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The special thing about Alex is that as the shrubs are so low lying you can literally see for miles and miles. That certainly has its benefits when racing blind, I found myself looking out for the stage end from near to a kilometre away – that was a painful stage where I seemed to be mashing the cranks non-stop!

I won’t go into each stage piece by piece as the landscape was so similar you may get a bit tired of hearing rock this, dust that but that no way means that Alex was boring or repetitive. Day four was another long day in the saddle, we covered 20 miles and climbed over 1100m in 25 degrees plus heat, with no place to hide from the sun in New Zealand’s desert.

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A day in Alex with its technical climbs made a difference to the fire road slog which has become somewhat synonymous with enduro races. The course was carefully devised with the conditions in mind, over the day we passed the feed station three times for much needed replenishment of water and snacks. The volunteers and marshals found creative ways to keep riders cool on course – see if you can guess by the photos!

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The five stages took a majority of racers about 4 and a half hours to complete, the beer at the Monteith’s bar post-race did not come quickly enough! As we all piled into the beer garden, filling it with thousands of pounds worth of bikes, everyone was satisfied with a great days riding over this awesome terrain. Alex gained one hundred more fans today I’m sure. This place is one of the best days riding on the South Island, you must go if you are in New Zealand, go to Altitude Bikes and ask a local to show you round.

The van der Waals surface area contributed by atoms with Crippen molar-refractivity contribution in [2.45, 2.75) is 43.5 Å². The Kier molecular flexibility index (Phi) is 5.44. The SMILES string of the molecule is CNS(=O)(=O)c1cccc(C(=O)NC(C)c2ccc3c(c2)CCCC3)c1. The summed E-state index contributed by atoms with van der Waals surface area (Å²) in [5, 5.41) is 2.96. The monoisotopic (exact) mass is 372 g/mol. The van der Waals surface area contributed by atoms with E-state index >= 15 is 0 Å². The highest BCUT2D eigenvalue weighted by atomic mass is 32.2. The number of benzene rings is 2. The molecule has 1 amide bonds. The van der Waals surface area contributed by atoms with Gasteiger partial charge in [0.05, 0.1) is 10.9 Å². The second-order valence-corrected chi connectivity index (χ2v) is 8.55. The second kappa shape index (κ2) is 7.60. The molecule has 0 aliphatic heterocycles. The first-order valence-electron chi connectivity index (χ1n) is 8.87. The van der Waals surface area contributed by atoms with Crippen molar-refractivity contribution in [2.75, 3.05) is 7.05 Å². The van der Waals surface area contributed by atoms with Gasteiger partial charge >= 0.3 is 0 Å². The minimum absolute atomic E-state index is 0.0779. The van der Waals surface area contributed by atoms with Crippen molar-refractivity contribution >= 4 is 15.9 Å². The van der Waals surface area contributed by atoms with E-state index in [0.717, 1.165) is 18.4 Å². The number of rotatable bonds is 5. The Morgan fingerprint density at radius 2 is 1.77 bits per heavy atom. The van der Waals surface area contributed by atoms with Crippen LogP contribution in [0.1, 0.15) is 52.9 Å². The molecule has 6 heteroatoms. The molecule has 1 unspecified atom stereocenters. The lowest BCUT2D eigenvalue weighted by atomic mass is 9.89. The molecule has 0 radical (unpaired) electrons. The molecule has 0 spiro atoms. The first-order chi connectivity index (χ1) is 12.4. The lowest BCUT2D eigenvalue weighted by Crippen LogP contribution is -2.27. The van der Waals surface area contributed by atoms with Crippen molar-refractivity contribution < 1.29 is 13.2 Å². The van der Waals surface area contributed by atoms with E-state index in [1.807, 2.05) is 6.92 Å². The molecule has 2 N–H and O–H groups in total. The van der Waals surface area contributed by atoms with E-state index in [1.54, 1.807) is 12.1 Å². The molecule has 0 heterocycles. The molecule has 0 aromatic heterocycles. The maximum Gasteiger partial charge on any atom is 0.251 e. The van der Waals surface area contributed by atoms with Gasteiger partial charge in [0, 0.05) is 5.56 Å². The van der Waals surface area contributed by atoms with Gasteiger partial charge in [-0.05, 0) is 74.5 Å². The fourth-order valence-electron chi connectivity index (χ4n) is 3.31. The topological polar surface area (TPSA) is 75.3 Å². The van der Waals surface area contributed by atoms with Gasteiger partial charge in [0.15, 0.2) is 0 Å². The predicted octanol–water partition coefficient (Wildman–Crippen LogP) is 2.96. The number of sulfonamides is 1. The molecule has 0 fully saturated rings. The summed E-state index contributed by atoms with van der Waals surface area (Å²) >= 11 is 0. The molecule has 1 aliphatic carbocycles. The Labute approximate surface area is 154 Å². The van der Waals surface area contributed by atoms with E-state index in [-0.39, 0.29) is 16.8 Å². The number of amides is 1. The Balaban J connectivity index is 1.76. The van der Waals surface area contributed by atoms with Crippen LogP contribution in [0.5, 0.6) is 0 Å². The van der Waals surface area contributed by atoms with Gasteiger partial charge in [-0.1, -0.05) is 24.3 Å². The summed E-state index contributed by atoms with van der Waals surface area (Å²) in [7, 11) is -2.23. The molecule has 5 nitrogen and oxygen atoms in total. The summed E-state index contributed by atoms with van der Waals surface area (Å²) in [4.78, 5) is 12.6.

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Results for the day were a little bit skewed today as there were a few locals razzing round with timing chips attached to their arms! Needless to say they were pretty rapid and up there with the fast boy and girls in each category. The need to know information is that the fastest man on the hill (or rock) today was Deon Baker, he went out all guns blazing intent to make up some of the two minutes lost yesterday. Second fastest was Zac Williams and in third place Stu Dickson. Things have been mixed up at the top! What this does to the collective times no-one knows yet. For the female category it stays as Raewyn Morrison, Amy Pryse-Phillips and then me, Raewyn is out front by a considerable margin and I think she could clean up with a win on every stage over the 5 days!

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The last day of the enduro is now upon us, it will be spent in and around Queenstown and the Skyline gondola. After an immense effort today I hope that we get on that gondola!

Check out the previous updates:
Yet Trans New Zealand | Day 3 – Adventure Day
Yeti Trans New Zealand | Day 2 – Slip Sliding Riding
Yeti Trans New Zealand | Day 1 – What a way to start an enduro!

Words: Rachel Gurney Photos: Yeti Trans NZ